Macpherson’s interpretation of the theories of Hobbes, Locke and others sparked energetic criticisms from scholars including Quentin Skinner, Isaiah Berlin, John Dunn, David Miller, John Pocock, and James Tully. References and summaries of most of the criticisms can be found in Tully (1993, ch. 1), who is one of the main critics of Macpherson’s reading of Locke, and in defences of Macpherson by Jules Townshend (2000, chs. 2 and 3) and Ian McKay (forthcoming). The generic criticism of Macpherson as an intellectual historian is that his interpretation of the seventeenth-century political thinkers in economic terms is at least one-sided in missing non-economic intents and influences and at worst simply wrong.
Townshend, McKay, and other defenders of Macpherson argue that the critics’ readings of Macpherson are simplistic caricatures, which, among other things, ignore Macpherson’s qualifications and disclaimers regarding extra-economic intents of the seventeenth-century thinkers. ‘It cannot be said,’ Macpherson writes in the first pages of Possessive Individualism, ‘that the seventeenth-century concepts of freedom, rights, obligation, and justice are all entirely derived from [the] concept of possession, but it can be shown that they were powerfully shaped by it.’ (PI, 3) Or he writes ‘the assumptions of possessive individualism are not unalloyed in Locke. He refused to reduce all social relations to market relations and all morality to market morality’ (PI, 269). Contrary to criticisms of Macpherson for depicting Hobbes as defending unbridled laissez-faire capitalism (e.g., by Berlin 1964, 455) or the related criticism that he failed to see that the dominant economic system of the seventeenth century was not industrial capitalism but mercantilism (e.g., Tully 1993, 85), for him the ‘possessive-market model … does not require a state policy of laissez-faire; a mercantilist policy is perfectly consistent with the model’ (PI, 58; Townshend and McKay give more examples). Moreover, Macpherson notes in The Life and Times of Liberal Democracy that prior to the nineteenth century, the contours of class-divided societies are less sharply drawn than subsequently. (L&T, 9–11)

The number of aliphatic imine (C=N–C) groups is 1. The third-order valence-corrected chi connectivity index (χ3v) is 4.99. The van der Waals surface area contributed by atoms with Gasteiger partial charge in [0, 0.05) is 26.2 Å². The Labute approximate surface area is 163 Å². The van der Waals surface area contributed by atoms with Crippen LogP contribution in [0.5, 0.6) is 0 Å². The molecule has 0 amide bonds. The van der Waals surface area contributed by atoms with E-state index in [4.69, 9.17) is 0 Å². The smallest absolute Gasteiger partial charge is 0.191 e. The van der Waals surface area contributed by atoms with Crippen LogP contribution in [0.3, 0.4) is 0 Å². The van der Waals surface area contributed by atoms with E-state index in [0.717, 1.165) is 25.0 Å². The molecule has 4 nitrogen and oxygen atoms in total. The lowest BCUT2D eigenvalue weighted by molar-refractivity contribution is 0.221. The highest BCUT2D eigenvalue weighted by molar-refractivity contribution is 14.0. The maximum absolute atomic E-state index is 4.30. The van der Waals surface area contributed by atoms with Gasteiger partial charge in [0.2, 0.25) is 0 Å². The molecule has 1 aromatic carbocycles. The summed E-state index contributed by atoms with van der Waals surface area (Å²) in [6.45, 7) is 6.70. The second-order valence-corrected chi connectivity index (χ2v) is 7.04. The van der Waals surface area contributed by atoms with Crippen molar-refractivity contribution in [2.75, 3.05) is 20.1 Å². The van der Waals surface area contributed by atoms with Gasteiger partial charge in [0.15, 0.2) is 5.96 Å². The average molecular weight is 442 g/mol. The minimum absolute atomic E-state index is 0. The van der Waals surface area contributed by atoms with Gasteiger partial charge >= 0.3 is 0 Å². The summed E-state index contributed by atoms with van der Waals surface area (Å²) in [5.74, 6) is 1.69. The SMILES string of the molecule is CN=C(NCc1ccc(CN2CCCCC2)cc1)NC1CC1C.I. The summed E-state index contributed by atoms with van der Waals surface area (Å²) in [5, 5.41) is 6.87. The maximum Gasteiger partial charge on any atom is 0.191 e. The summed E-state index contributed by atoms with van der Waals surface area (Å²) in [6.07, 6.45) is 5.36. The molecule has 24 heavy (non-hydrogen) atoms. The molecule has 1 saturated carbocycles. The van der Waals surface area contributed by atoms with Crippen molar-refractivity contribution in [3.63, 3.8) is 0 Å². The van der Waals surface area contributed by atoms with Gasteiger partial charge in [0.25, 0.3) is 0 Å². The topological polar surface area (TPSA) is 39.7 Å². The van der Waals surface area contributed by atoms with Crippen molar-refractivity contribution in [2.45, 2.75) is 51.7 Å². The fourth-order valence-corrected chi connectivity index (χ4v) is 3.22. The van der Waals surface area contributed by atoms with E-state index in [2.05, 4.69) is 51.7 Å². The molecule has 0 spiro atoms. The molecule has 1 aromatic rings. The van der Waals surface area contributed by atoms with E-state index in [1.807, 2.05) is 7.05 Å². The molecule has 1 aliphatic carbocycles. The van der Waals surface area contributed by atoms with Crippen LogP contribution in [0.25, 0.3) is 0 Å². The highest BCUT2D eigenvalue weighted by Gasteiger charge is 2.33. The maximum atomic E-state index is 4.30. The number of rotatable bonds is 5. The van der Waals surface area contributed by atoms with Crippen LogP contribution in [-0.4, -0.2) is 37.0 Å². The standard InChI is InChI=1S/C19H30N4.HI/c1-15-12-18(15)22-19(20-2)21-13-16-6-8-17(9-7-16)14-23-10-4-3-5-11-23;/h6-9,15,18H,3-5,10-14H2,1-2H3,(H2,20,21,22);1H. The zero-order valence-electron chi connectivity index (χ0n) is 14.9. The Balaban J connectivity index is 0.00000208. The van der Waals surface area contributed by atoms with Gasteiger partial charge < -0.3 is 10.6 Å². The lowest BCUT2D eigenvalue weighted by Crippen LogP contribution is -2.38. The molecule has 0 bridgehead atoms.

Correcting for straw-man characterizations, however, does not get at the heart of these critics’ attacks. They would not be distressed by a demonstration that Macpherson’s attribution of capitalist market assumptions to Hobbes, Locke, and others is nuanced, since they maintain that these thinkers are wrongly interpreted by such attribution, nuanced or otherwise. There is here a fundamental standoff. For instance, Macpherson makes much of Hobbes’s assertion that:
The Value or WORTH of a man, is as of all other things, his price; that is to say, so much as would be given for the use of his power: and therefore is not absolute, but a thing dependent on the need and judgment of another. (Hobbes 1968 , 151–152, pt. 1 ch. x, emphases in original)
One of the critics, Keith Thomas, argues that Macpherson’s economic interpretation of this passage, though it ‘probably would have had the support of Marx,’ is misleading: ‘It is quite possible that … Hobbes’s statement is not concerned with economic transactions in early capitalist society at all, but rather with the nature of human reputation,’ suggesting further that it may have had to do with feudal notions of praise or fame. (1965
A central thesis of Locke on which Macpherson focuses is about the related concepts of self-ownership and property, as in Locke’s central assertion that:
Though the Earth and all inferior Creatures be common to all men, yet every Man has a Property in his own Person. This no Body has any Right to but himself. The Labour of his Body, and the works of his Hands, we may say are properly his. Whatsoever then he removes out of the State that Nature hath provided, and left it in, he has mixed his Labour with, and joyned to it something that is his own, and thereby makes it his Property. (1960 , 305–306, §27)
Tully’s interpretation of this thesis relates it to the views of Hugo Grotius who, according to Tully, used the concept of self-ownership to mean self-preservation to which everyone has a right and which governments should respect. The concept is, as Tully puts it, a ‘moral, political and military, not economic one.’ (1993
, 82) Regarding property, on this reading, Locke was just referring to ‘the civil and religious rights of Dissenters and their possessions, which were confiscated during the great persecutions of the Restoration.’ (84)